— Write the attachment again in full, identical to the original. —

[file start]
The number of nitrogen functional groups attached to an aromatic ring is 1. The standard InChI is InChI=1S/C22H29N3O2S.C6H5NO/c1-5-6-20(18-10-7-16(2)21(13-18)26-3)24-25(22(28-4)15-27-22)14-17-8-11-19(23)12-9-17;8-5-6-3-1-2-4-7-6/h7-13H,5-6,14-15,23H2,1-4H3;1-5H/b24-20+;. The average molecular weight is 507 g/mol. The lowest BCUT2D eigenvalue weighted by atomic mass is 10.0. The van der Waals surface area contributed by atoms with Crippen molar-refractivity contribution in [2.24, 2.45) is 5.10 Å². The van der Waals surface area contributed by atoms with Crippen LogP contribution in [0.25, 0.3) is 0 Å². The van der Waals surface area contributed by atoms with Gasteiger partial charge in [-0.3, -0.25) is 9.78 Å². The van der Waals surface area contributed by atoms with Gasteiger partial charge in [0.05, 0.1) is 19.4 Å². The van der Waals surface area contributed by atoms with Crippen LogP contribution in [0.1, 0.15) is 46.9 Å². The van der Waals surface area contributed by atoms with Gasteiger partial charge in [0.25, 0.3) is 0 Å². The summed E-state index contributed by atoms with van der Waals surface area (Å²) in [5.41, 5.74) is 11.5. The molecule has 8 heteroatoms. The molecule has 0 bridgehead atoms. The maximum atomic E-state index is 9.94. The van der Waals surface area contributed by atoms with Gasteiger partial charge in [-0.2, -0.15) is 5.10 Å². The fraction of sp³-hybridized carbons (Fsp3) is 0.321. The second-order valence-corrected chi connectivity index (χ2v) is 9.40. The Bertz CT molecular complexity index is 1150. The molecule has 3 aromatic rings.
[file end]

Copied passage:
The number of nitrogen functional groups attached to an aromatic ring is 1. The standard InChI is InChI=1S/C22H29N3O2S.C6H5NO/c1-5-6-20(18-10-7-16(2)21(13-18)26-3)24-25(22(28-4)15-27-22)14-17-8-11-19(23)12-9-17;8-5-6-3-1-2-4-7-6/h7-13H,5-6,14-15,23H2,1-4H3;1-5H/b24-20+;. The average molecular weight is 507 g/mol. The lowest BCUT2D eigenvalue weighted by atomic mass is 10.0. The van der Waals surface area contributed by atoms with Crippen molar-refractivity contribution in [2.24, 2.45) is 5.10 Å². The van der Waals surface area contributed by atoms with Crippen LogP contribution in [0.25, 0.3) is 0 Å². The van der Waals surface area contributed by atoms with Gasteiger partial charge in [-0.3, -0.25) is 9.78 Å². The van der Waals surface area contributed by atoms with Gasteiger partial charge in [0.05, 0.1) is 19.4 Å². The van der Waals surface area contributed by atoms with Crippen LogP contribution in [0.1, 0.15) is 46.9 Å². The van der Waals surface area contributed by atoms with Gasteiger partial charge in [0.25, 0.3) is 0 Å². The summed E-state index contributed by atoms with van der Waals surface area (Å²) in [5.41, 5.74) is 11.5. The molecule has 8 heteroatoms. The molecule has 0 bridgehead atoms. The maximum atomic E-state index is 9.94. The van der Waals surface area contributed by atoms with Gasteiger partial charge in [-0.2, -0.15) is 5.10 Å². The fraction of sp³-hybridized carbons (Fsp3) is 0.321. The second-order valence-corrected chi connectivity index (χ2v) is 9.40. The Bertz CT molecular complexity index is 1150. The molecule has 3 aromatic rings.